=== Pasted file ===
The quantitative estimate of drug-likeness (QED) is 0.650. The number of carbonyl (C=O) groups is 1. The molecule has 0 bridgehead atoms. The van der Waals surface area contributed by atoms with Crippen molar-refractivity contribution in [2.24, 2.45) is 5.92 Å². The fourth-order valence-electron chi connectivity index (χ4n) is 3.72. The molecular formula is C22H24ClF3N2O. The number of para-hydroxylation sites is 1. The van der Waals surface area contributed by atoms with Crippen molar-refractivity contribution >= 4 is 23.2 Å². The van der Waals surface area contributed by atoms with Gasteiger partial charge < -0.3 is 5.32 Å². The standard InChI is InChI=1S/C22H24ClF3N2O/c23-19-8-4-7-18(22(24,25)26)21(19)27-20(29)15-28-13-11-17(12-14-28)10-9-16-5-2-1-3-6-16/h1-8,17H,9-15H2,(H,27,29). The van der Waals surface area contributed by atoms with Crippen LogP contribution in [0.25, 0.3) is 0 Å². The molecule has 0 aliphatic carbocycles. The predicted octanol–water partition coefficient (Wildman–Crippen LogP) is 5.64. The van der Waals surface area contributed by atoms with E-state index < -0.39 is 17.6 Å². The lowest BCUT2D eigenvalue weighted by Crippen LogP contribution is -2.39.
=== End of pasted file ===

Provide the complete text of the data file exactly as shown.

The quantitative estimate of drug-likeness (QED) is 0.650. The number of carbonyl (C=O) groups is 1. The molecule has 0 bridgehead atoms. The van der Waals surface area contributed by atoms with Crippen molar-refractivity contribution in [2.24, 2.45) is 5.92 Å². The fourth-order valence-electron chi connectivity index (χ4n) is 3.72. The molecular formula is C22H24ClF3N2O. The number of para-hydroxylation sites is 1. The van der Waals surface area contributed by atoms with Crippen molar-refractivity contribution >= 4 is 23.2 Å². The van der Waals surface area contributed by atoms with Gasteiger partial charge < -0.3 is 5.32 Å². The standard InChI is InChI=1S/C22H24ClF3N2O/c23-19-8-4-7-18(22(24,25)26)21(19)27-20(29)15-28-13-11-17(12-14-28)10-9-16-5-2-1-3-6-16/h1-8,17H,9-15H2,(H,27,29). The van der Waals surface area contributed by atoms with Crippen LogP contribution in [0.25, 0.3) is 0 Å². The molecule has 0 aliphatic carbocycles. The predicted octanol–water partition coefficient (Wildman–Crippen LogP) is 5.64. The van der Waals surface area contributed by atoms with E-state index < -0.39 is 17.6 Å². The lowest BCUT2D eigenvalue weighted by Crippen LogP contribution is -2.39.